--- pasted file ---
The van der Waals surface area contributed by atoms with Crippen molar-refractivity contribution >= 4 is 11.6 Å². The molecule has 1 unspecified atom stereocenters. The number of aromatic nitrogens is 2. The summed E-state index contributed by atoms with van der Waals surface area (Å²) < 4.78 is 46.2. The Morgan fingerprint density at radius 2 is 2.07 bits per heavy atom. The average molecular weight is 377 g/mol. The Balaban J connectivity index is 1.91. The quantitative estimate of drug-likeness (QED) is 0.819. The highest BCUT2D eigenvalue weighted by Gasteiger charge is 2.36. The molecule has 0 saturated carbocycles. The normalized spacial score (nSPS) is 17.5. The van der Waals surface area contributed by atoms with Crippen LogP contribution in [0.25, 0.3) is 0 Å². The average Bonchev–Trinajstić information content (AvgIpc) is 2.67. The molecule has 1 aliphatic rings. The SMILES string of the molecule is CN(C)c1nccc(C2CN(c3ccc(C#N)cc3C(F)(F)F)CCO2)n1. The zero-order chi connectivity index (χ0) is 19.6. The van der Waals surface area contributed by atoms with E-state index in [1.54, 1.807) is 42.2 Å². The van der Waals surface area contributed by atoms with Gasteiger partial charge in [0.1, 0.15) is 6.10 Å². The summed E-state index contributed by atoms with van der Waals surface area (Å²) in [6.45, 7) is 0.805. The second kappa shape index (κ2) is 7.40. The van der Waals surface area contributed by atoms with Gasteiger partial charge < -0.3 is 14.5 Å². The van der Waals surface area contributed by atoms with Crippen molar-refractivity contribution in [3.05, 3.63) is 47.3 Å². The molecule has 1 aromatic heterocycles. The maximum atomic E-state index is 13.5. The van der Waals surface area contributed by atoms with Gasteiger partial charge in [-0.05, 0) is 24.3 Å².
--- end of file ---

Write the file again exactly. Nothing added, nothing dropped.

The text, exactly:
The van der Waals surface area contributed by atoms with Crippen molar-refractivity contribution >= 4 is 11.6 Å². The molecule has 1 unspecified atom stereocenters. The number of aromatic nitrogens is 2. The summed E-state index contributed by atoms with van der Waals surface area (Å²) < 4.78 is 46.2. The Morgan fingerprint density at radius 2 is 2.07 bits per heavy atom. The average molecular weight is 377 g/mol. The Balaban J connectivity index is 1.91. The quantitative estimate of drug-likeness (QED) is 0.819. The highest BCUT2D eigenvalue weighted by Gasteiger charge is 2.36. The molecule has 0 saturated carbocycles. The normalized spacial score (nSPS) is 17.5. The van der Waals surface area contributed by atoms with Crippen LogP contribution in [0.25, 0.3) is 0 Å². The average Bonchev–Trinajstić information content (AvgIpc) is 2.67. The molecule has 1 aliphatic rings. The SMILES string of the molecule is CN(C)c1nccc(C2CN(c3ccc(C#N)cc3C(F)(F)F)CCO2)n1. The zero-order chi connectivity index (χ0) is 19.6. The van der Waals surface area contributed by atoms with E-state index in [1.54, 1.807) is 42.2 Å². The van der Waals surface area contributed by atoms with Gasteiger partial charge in [0.1, 0.15) is 6.10 Å². The summed E-state index contributed by atoms with van der Waals surface area (Å²) in [6.45, 7) is 0.805. The second kappa shape index (κ2) is 7.40. The van der Waals surface area contributed by atoms with Gasteiger partial charge < -0.3 is 14.5 Å². The van der Waals surface area contributed by atoms with Crippen molar-refractivity contribution in [3.05, 3.63) is 47.3 Å². The molecule has 1 aromatic heterocycles. The maximum atomic E-state index is 13.5. The van der Waals surface area contributed by atoms with Gasteiger partial charge in [-0.05, 0) is 24.3 Å².